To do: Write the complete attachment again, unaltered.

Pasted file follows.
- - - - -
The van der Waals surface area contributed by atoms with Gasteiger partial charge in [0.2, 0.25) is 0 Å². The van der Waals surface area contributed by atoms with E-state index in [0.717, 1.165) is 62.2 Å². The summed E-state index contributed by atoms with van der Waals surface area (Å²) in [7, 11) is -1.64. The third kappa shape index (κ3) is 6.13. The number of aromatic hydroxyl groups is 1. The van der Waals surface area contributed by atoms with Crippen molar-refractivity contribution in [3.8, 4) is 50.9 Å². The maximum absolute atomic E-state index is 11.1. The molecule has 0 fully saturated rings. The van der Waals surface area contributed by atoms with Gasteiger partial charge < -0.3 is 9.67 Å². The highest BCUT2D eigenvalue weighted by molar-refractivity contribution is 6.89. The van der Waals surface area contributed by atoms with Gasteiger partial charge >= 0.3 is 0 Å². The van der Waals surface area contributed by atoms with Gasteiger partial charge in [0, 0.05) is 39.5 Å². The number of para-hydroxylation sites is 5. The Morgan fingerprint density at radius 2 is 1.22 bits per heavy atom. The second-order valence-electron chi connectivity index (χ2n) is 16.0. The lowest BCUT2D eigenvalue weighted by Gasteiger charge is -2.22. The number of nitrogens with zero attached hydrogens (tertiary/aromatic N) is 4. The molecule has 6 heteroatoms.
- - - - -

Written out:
The van der Waals surface area contributed by atoms with Gasteiger partial charge in [0.2, 0.25) is 0 Å². The van der Waals surface area contributed by atoms with E-state index in [0.717, 1.165) is 62.2 Å². The summed E-state index contributed by atoms with van der Waals surface area (Å²) in [7, 11) is -1.64. The third kappa shape index (κ3) is 6.13. The number of aromatic hydroxyl groups is 1. The van der Waals surface area contributed by atoms with Crippen molar-refractivity contribution in [3.8, 4) is 50.9 Å². The maximum absolute atomic E-state index is 11.1. The molecule has 0 fully saturated rings. The van der Waals surface area contributed by atoms with Gasteiger partial charge < -0.3 is 9.67 Å². The highest BCUT2D eigenvalue weighted by molar-refractivity contribution is 6.89. The van der Waals surface area contributed by atoms with Gasteiger partial charge >= 0.3 is 0 Å². The van der Waals surface area contributed by atoms with Gasteiger partial charge in [0, 0.05) is 39.5 Å². The number of para-hydroxylation sites is 5. The Morgan fingerprint density at radius 2 is 1.22 bits per heavy atom. The second-order valence-electron chi connectivity index (χ2n) is 16.0. The lowest BCUT2D eigenvalue weighted by Gasteiger charge is -2.22. The number of nitrogens with zero attached hydrogens (tertiary/aromatic N) is 4. The molecule has 6 heteroatoms.